Whether or not you want to learn how to tidy, it’s a riveting read, hilariously comic while simultaneously unshakeably earnest. But you should want to learn to tidy! — it’s a life-skill that everybody needs, whether or not they realise it. Kondo breaks the skill down into three parts: 1. discarding everything you don’t love; 2. storing the things you don’t need to discard; 3. being disciplined in keeping your possessions where they belong. And she is ruthless in her call to perfection in those three simple tasks.
…tidying is a special event. Don’t do it every day.
I never tidy my room. Why? Because it is already tidy.
When you tidy your space completely, you transform the scenery around you. The change is so profound that you will feel as if you are living in a totally different world. This deeply affects your mind and inspires a strong aversion to returning to your previously cluttered state. The key is to make the change so sudden that you experience a complete change of heart.
…there is significant similarity between meditating under a waterfall and tidying. When you stand under a waterfall, the only audible sound is the roar of water. As the cascade pummels your body, the sensation of pain soon disappears and numbness spreads. Then a sensation of heat warms you from the inside out, and you enter a meditative trance. Although I had never tried this form of meditation before, the sensation it generated seemed extremely familiar. It closely resembled what I experience when I am tidying.
The goal should be to organise the content so that you can see where every item is at a glance, just as you can see the spines of the books on your bookshelves. The key is to store things standing up rather than laid flat.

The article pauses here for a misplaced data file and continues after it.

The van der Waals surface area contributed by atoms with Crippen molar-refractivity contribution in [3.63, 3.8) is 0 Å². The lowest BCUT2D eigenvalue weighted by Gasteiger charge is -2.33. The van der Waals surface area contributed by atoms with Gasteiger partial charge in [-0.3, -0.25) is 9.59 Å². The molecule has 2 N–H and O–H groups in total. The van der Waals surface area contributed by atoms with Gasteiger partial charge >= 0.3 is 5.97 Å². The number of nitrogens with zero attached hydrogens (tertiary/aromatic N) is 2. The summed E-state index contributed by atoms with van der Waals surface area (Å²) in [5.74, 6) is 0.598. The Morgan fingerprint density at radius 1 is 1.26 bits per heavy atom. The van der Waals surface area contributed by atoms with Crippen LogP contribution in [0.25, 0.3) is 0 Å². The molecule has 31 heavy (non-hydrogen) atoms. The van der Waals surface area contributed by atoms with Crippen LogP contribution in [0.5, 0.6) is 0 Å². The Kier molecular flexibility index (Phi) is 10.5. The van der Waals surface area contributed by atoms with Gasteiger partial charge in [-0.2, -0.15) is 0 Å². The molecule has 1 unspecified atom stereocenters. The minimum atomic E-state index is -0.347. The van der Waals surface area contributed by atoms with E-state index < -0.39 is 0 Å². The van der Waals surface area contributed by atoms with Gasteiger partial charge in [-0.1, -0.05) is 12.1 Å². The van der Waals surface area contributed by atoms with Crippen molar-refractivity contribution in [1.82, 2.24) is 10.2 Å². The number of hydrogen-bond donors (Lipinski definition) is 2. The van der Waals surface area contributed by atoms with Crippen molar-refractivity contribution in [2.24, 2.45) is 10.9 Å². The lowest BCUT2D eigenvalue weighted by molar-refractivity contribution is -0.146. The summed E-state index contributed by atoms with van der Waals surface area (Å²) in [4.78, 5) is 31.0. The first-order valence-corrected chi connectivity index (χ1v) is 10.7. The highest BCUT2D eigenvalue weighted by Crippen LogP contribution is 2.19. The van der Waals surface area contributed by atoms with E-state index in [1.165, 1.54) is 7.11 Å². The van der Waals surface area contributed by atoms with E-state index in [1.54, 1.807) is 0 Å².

There is nothing more satisfying than finding that ‘sweet spot’. The piece of clothing keeps it shape when stood on edge and feels just right when held in your hand. It’s like a sudden revelation – so this is how you always wanted to be folded! – a special moment in which your mind and the piece of clothing connect. I love the way my clients’ faces light up at that moment.
If you missed your chance to read a particular book, even if it was recommended to you or is one you have been intending to read for ages, then this is your chance to let it go. You may have wanted to read it when you bought it, but if you haven’t read it by now, the book’s purpose was to teach you that you didn’t need it. There’s no need to finish reading books that you only got halfway through. Their purpose was to be read halfway. So get rid of all those unread books. It will be far better for you to read the book that really grabs you right now than one that you left to gather dust for years.
Recently, I have noticed that having fewer books actually increases the impact of the information I read.
The essence of effective storage is this: designate a spot for every last thing you own.